A look at tweets shows the diversity of discussion, and of those attending.
There were some great presentations, and lively open spaces discussions around these topics.
- What good qualities do we have in common and how can we make these good qualities more common and stronger
- Hate Crime Bystanders
- To create a performance machine/system that demonstrates the shared/skills and abilities of us all but also highlights and showcases the way forward
- How can we improve access for deaf and disabled people across all of London
- No more asking – taking back power and voice
- Could London have its own currency to share skills and resources LETS link London
- Supporting vulnerable young people (mainly care leavers) transitioning into independence – building foundations, emotional support etcetera solid understanding acceptance of the self
- How can we make sure that everyone legal rights are respected? – so they can challenge decisions by public authorities – so they can get expert advice and representation with the right way ahead – so rights have meaning, and value and justice is not just rich man’s law
- Let’s mobilise for mental health
- What is happening to our community assets? centres, youth clubs, libraries, parks allotments? How can we keep them going? How can we resource them?
- Access for deaf and disabled people in London is a postcode lottery. How can we create an equal pan-London approach to accessibility.
- What can universities do to contribute?
- How to encourage the huge variety of the people in London to listen and understand each other and so build peace and happiness.
- To create new accessible media that gives a genuine voice to communities for the social and economic regeneration of communities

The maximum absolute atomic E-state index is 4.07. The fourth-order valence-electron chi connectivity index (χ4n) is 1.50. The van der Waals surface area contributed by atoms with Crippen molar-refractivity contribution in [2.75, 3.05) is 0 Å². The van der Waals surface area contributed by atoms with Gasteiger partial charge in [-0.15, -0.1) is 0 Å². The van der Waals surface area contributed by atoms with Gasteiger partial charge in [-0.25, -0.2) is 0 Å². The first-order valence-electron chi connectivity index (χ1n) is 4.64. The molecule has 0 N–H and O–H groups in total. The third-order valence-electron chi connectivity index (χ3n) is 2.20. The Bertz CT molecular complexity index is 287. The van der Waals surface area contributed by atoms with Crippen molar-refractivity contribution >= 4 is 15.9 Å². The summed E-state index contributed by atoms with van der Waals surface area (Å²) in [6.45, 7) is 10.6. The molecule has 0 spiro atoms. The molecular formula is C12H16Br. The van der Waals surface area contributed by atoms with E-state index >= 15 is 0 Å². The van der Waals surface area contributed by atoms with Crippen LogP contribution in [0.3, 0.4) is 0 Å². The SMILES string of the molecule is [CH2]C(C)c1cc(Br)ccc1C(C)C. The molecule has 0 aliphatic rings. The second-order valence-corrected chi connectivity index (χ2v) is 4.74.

- Hostile immigration policies – communities and resistance
- Physical spaces for the voluntary sector to meet
- Why aren’t we talking about food and living space?
- Planning for Greener London – air-quality, community energy, green space, sustainable city
- Quality of life and well-being – coping, creativity, identity, social, physical
- Is it all about austerity rather than government priorities – i.e. segregation/institutionalisation versus inclusion
- Minorities and Brexit – are you thinking what I’m thinking and what can we do about it?
- We have the Mayor of London and the young Mayor in local areas. Why not have a disabled Mayor?
- how can government spend money differently to promote community inclusion rather than segregation
- Systems thinking what people say what matters or journeys
- Digital inclusion
John Popham livestreamed the event, and I’ll hold off further reporting of the content until recordings are available, and we have worked our way through the flip charts.
At the start of the day Drew Mackie and I handed out a printed basemap of connections of some London organisations and groups, and invited people to add their own group or organisation, if not on the map, and draw in further connections.
Drew then transcribed the sheets into the Kumu software we are using to build the map online.
We are still tidying up the map, but we know that we added some 100 new nodes. Here’s how it looked on screen at the end of the day
What was evident from conversations – and confirmed by the mapping – is that London has a huge and diverse range of community talents and assets – but they are not very well connected. People may know about those groups and organisations in their particular field, and some central organisations, but not those in associated fields who might be helpful.
One of the ideas floated at yesterday’s event was creating a strong movement for community groups. That didn’t really catch on because, I think, there were so many diverse challenges to talk about, and there’s much to do in building connections and shared purpose.
That’s where I think Connecting Londoners can help, both through the initial projects we are developing – outlined here – and extending and deepening the mapping.
I’ll update in a day or so on how we could do that, but briefly we can construct a survey into people’s projects, interests and capabilities, and their communication preferences and willingness to share. That would give us the basis for planning how to strengthen networking, and the “network ourselves” approach I outline here in writing about How to move TheWayAhead into the networked age by Connecting Londoners
We could do more to join up the dots – or rather, help people do their own joining up. The planning group for Our Way Ahead is meeting next week, and I’m sure there will be a wealth of other ideas from that.
We’ll also be able to generate more ideas at a Cafe conversation on Thursday July 20, facilitated by David Gurteen There are only a few places available, so please get in touch with me directly if you are interested: firstname.lastname@example.org
Cafe details here